Presentation on theme: "Web Design Principles 5 th Edition Chapter Two Designing the Site."— Presentation transcript:
Web Design Principles 5 th Edition Chapter Two Designing the Site
Objectives In this chapter, you will learn to: Understand the Web design environment Design for multiple screen resolutions Craft the look and feel of the site Create a unified site design Design for the user Design for accessibility 2Web Design Principles, 5 th Ed.
Creating a Unified Site Design Plan the unifying themes and structure for your site Communicate a visual theme with your design choices Consider more than each page Plan smooth transitions Use a grid to provide visual structure Include active white space 3Web Design Principles, 5 th Ed.
Plan Smooth Transitions Plan to create a unified look Reinforce identifying elements Consistency and repetition create smooth transitions Place navigation elements in the same position on each page Use the same navigation graphics throughout the site 4Web Design Principles, 5 th Ed.
Use a Grid to Provide Visual Structure The structure of a Web page is imposed by the grid The grid is a conceptual layout device The grid aligns your content into columns and rows Impose a grid to provide visual consistency You can break out of the grid to provide variety and highlight information The grid provides page margins and gutters between elements 7Web Design Principles, 5 th Ed.
Use Active White Space White spaces are the blank areas of the page Use white space deliberately Good use of white space guides the reader White space that is used deliberately is called active white space Passive white space is the result of mismatched shapes Plenty of active white space reduces clutter and clarifies organization 9Web Design Principles, 5 th Ed.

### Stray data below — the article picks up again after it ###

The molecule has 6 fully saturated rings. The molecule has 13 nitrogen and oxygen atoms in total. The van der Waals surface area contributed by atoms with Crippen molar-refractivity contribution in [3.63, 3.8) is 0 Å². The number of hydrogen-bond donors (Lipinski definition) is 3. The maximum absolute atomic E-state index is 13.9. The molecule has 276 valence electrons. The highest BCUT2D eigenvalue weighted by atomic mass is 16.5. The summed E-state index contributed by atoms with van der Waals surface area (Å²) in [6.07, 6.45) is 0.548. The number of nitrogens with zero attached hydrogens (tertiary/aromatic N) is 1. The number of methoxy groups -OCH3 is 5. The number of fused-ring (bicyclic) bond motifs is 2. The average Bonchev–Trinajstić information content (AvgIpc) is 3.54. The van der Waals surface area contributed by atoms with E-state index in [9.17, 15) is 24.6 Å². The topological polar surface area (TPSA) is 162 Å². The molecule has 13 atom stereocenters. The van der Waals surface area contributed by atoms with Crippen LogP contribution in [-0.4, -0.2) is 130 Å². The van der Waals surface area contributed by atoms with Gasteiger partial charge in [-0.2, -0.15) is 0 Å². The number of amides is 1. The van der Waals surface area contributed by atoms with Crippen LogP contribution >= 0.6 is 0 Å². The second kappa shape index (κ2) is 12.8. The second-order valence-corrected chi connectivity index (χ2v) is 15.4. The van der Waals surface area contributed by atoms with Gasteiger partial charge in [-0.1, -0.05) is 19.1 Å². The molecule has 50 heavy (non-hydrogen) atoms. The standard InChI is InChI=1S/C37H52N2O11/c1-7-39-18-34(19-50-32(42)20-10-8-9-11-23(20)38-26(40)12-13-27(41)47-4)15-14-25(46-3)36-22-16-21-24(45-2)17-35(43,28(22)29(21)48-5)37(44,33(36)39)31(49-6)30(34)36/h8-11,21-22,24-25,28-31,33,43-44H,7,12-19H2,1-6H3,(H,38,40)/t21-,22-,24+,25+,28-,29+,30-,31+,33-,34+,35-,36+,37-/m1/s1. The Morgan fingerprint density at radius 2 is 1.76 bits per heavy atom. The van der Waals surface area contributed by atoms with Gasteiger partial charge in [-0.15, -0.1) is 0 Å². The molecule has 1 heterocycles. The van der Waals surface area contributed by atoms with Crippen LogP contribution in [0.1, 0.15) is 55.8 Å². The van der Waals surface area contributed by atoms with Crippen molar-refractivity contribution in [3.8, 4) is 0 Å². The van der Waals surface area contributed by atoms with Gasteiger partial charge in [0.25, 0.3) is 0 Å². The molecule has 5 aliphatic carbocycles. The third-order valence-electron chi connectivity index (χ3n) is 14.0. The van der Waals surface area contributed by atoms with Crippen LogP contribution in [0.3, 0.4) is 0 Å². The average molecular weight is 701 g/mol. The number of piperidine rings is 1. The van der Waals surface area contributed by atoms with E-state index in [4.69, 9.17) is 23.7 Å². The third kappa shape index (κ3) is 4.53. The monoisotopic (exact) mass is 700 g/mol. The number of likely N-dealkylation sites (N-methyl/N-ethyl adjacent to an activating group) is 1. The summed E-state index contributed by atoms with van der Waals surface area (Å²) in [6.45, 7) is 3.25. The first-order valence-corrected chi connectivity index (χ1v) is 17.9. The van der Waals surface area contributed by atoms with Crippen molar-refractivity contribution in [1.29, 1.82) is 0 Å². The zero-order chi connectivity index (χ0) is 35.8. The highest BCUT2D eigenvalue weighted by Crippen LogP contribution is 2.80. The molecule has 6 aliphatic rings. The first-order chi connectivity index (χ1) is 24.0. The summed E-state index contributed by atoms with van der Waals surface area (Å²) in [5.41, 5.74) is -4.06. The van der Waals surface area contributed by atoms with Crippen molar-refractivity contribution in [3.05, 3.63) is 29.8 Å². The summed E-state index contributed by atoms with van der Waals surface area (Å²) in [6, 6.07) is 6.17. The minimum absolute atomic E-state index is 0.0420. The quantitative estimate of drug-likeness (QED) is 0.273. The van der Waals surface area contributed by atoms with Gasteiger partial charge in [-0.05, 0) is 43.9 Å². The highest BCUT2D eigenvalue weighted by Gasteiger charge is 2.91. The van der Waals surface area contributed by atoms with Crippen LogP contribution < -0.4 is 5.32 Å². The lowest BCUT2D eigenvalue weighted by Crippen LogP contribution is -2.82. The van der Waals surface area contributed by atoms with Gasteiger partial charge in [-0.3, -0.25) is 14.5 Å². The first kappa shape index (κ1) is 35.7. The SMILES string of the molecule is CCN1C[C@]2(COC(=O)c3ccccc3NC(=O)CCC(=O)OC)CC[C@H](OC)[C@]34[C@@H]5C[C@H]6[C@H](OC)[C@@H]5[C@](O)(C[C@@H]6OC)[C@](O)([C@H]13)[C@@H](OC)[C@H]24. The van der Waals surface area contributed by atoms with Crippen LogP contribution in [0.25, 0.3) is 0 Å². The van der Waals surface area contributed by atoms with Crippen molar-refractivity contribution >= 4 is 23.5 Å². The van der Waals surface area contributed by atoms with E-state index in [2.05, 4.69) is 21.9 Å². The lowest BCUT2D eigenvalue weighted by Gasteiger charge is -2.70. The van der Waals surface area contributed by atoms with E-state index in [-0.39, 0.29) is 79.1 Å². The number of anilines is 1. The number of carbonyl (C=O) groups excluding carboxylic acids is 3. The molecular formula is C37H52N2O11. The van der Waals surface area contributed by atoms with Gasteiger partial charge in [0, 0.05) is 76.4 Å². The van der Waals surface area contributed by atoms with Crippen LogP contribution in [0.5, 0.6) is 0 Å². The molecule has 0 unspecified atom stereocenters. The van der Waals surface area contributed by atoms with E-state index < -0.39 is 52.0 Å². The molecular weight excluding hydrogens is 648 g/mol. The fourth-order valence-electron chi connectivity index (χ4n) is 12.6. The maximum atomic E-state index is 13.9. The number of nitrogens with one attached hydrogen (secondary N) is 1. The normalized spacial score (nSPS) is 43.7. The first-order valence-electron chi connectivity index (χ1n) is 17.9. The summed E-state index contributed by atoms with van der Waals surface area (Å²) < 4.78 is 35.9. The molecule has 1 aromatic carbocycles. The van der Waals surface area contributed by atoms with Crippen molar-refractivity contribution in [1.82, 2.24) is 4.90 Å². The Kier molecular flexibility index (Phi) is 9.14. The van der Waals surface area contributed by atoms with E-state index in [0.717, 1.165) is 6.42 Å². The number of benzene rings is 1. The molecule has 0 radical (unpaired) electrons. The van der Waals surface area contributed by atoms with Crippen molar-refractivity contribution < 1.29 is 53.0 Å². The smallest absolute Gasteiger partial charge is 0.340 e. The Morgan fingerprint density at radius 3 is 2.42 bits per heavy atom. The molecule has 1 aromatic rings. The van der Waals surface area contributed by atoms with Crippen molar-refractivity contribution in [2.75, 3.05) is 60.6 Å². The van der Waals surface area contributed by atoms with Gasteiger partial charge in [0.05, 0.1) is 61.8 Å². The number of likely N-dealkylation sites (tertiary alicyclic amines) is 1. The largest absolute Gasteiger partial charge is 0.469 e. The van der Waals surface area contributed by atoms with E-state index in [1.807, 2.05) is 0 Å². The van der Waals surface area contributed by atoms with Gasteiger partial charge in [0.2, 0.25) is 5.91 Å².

Designing for the User Keep your design efforts centered solely on your user Find out what users expect from your site If you can, survey them with an online form Create a profile of your average user What do users want when they get to your site? 12Web Design Principles, 5 th Ed.
Design for Interaction Think about how the user wants to interact with your information Design for your content type Decide whether the user is likely to read or scan Design pages for reading or scanning based on the content type 13Web Design Principles, 5 th Ed.
Design for Location Know what expectations your user might have about your navigation and content Users have come to expect common elements of a Web page in certain locations 20Web Design Principles, 5 th Ed.
Keep a Flat Hierarchy Do not make users navigate through too many layers of information Includes section on topic-level navigation pages Create content sections organized logically by theme Follow the three clicks rule Use consistent navigation Consider providing a site map 22Web Design Principles, 5 th Ed.
Use Hypertext Linking Effectively You determine where users can go on your Web site Let users move from page to page or section to section as they please Use contextual linking Avoid the use of “click here” Provide plenty of navigation options 23Web Design Principles, 5 th Ed.
How Much Content Is Too Much? Don’t overcrowd your pages with information Be conscious of the cognitive load of the user Carefully divide content into smaller sections Present content in a structured manner Provide plenty of navigation cues 24Web Design Principles, 5 th Ed.
Reformat Content for Online Presentation Cannot post print documents directly online Text length, font, and content length do not transfer well Re-design paper content for online display 25Web Design Principles, 5 th Ed.
Designing for Accessibility Your audience includes users who have physical challenges Design your pages to be accessible to users with disabilities or technological barriers Common accessibility features can be unobtrusive additions to your site Developing accessible content naturally leads to creating good design Follow W3 Accessibility Initiative guidelines at www.w3.org/WAI/ 26Web Design Principles, 5 th Ed.
Perceivable — Information and user interface components must be perceivable by users Operable — User interface components must be operable by users Understandable — Information about the user interface and its operation must be understandable by users Robust — Content must be robust enough to be interpreted reliably by a wide variety of user agents, including assistive technologies Designing for Accessibility 27Web Design Principles, 5 th Ed.
Summary Craft an appropriate look and feel Make a design portable Plan for easy access to your information Design a unified look for your site Use active white space Know your audience Leverage hypertext linking Design text for online display Test your work continually as you build Build accessibility from the start 29Web Design Principles, 5 th Ed.